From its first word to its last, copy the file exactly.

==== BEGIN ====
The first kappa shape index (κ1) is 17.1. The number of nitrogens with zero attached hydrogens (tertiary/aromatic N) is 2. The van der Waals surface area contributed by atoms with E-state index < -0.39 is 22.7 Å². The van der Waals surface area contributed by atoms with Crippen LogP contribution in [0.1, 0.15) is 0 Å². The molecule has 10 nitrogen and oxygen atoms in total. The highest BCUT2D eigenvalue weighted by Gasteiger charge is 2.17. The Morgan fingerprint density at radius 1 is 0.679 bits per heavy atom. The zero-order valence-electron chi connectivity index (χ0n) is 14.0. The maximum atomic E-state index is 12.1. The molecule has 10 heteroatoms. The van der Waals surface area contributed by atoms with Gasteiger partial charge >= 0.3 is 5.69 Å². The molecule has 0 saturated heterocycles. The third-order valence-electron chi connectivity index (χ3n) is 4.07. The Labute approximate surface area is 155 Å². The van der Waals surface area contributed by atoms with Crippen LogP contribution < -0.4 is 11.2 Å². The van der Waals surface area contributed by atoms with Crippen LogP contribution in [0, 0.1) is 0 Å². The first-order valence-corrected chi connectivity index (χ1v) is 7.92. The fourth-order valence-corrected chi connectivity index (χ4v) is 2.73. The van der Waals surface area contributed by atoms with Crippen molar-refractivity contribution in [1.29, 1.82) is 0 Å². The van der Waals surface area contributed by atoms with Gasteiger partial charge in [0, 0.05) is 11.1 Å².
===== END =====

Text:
The first kappa shape index (κ1) is 17.1. The number of nitrogens with zero attached hydrogens (tertiary/aromatic N) is 2. The van der Waals surface area contributed by atoms with E-state index < -0.39 is 22.7 Å². The van der Waals surface area contributed by atoms with Crippen LogP contribution in [0.1, 0.15) is 0 Å². The molecule has 10 nitrogen and oxygen atoms in total. The highest BCUT2D eigenvalue weighted by Gasteiger charge is 2.17. The Morgan fingerprint density at radius 1 is 0.679 bits per heavy atom. The zero-order valence-electron chi connectivity index (χ0n) is 14.0. The maximum atomic E-state index is 12.1. The molecule has 10 heteroatoms. The van der Waals surface area contributed by atoms with Gasteiger partial charge >= 0.3 is 5.69 Å². The molecule has 0 saturated heterocycles. The third-order valence-electron chi connectivity index (χ3n) is 4.07. The Labute approximate surface area is 155 Å². The van der Waals surface area contributed by atoms with Crippen LogP contribution < -0.4 is 11.2 Å². The van der Waals surface area contributed by atoms with Crippen LogP contribution in [0, 0.1) is 0 Å². The first-order valence-corrected chi connectivity index (χ1v) is 7.92. The fourth-order valence-corrected chi connectivity index (χ4v) is 2.73. The van der Waals surface area contributed by atoms with Crippen molar-refractivity contribution in [1.29, 1.82) is 0 Å². The van der Waals surface area contributed by atoms with Gasteiger partial charge in [0, 0.05) is 11.1 Å².